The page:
Plasma facials: What you should know

PLASMA FACIAL | Kendra Nichols | |

Plasma Facials, commonly referred to as Vampire facials or facelifts are massively popular – and potentially dangerous.

“It is by far my top service, said Carmen Kitts, a registered nurse and the owner of Glo Skin Care.

Kitts spent years working in emergency rooms and operating rooms and then made the transition to facial aesthetics.

“The vampire facial was coined back probably in 2015 with Kim Kardashian. The vampire part of it is from drawing platelet-rich plasma from the patient. Your own blood has wonderful healing and growth factors, which is the top thing in aesthetics at this time,” said Kitts.

Jody Royer, 54, has had the procedure done at Glo Skin Care.

“I noticed firmer skin, getting rid of some fine lines and wrinkles, just a glowing complexion,” said Royer. “I like the natural look. I am not trying to look 20 years younger. I just want to look good for my age and have nice skin for my age.”

A numbing cream is painted onto the patient’s face and then a vial of their blood is taken and placed into a centrifuge.

“It will spin down the healing and growth factors,” said Kitts

Then, a microneedling machine is used to make microscopic holes in the skin on the face and neck. Previously, handheld pen-like devices were used, which would cause more pinpoint bleeding that helped coin the term vampire facial.  Advancements have been made, with the FDA approving a few microneedling machines including Vivace, which is used at Glo Skin Care.

“It has 36 stainless steel needles that are very precise,” said Kitts “It also combines radio frequency and light therapy, so red and blue light for acne and aging. It is a trifecta, everything we ever wanted in a microneedling device. It is genius.”

After the microneedling process, the patient’s plasma is rubbed on their face.

“It helps with tone, texture, pore size, elasticity. It does wonders for lines around the mouth, lines around the eyes and certainly acne scarring,” said Kitts.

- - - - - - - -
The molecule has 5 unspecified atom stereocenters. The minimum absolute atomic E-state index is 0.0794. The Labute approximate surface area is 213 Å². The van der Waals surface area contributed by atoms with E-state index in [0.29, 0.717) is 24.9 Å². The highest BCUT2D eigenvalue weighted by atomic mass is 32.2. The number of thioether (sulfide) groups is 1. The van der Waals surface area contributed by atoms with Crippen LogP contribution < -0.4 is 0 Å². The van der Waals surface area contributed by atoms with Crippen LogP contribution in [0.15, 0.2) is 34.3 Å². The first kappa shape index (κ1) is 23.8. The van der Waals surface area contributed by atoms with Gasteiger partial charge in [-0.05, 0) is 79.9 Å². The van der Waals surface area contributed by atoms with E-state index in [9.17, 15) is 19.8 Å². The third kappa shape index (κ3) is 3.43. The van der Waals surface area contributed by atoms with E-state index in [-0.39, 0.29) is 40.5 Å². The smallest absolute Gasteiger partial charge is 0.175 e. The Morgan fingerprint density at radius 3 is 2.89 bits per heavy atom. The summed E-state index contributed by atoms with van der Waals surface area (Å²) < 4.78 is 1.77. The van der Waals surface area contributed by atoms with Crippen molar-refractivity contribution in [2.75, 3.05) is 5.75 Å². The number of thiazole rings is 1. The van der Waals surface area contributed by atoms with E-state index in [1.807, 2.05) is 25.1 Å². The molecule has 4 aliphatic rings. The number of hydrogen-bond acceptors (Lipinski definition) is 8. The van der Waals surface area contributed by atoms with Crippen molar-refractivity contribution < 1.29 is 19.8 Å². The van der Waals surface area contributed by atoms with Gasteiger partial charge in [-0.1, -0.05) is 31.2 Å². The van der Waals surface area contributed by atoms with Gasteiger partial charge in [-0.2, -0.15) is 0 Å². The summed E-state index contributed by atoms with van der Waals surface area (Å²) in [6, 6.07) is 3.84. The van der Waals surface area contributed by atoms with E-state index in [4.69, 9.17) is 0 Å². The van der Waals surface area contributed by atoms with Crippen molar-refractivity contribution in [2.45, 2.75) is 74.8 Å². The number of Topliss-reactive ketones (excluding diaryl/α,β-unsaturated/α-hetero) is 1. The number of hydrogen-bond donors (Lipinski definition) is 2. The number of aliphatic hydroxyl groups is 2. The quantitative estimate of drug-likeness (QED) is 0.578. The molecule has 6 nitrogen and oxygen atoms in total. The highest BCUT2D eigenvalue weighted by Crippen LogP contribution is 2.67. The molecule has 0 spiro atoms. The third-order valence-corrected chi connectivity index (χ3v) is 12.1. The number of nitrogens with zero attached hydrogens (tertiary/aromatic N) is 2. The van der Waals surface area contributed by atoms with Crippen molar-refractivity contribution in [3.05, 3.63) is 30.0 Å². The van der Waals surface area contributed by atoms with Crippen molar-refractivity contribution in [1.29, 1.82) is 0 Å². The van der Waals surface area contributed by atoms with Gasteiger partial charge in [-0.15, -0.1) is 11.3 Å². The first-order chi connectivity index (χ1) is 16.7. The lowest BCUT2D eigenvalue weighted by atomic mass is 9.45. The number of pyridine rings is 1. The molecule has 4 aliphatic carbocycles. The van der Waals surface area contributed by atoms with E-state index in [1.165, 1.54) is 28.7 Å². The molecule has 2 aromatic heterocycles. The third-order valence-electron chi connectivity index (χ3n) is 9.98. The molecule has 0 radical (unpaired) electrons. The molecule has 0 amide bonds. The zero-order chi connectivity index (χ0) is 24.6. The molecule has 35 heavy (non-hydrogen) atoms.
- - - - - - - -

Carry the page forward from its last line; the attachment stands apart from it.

The whole process takes about two hours. Lauren Carter, 28, has done the procedure twice.

“You experience little to no pain. I can tell that there is a tool touching my face, but really, other than that, I can’t feel anything,” said Carter.

Kitts says the procedure is popular with men and women and is often recommended in a series.

“You will see results with one, however, the best result will come with three to four treatments. The final collagen regrowth result will come six months after your final treatment,” said Kitts.

The New Mexico Department of Health recently shut down a medical spa that was offering vampire facials after officials discovered the spa was not handling and disposing of needles properly. Several patients were advised to get tested for blood-borne diseases.

There have been no reports of incidents like that in Pennsylvania.

Here’s what you should know:

– This is not regulated by the Pennsylvania Department of Health or the Department of State.

– There is some oversight; medical spas must be OSHA compliant.

– The needles used in the microneedling machine are disposable.

Tips if you are considering the procedure:

– Look for a medical spa that has a registered nurse or a physician on staff.

– Find a medical spa using an FDA-approved microneedling machine.

– It is not recommended for women who are pregnant or lactating.

– The average cost is $700 to $1,100 per treatment.

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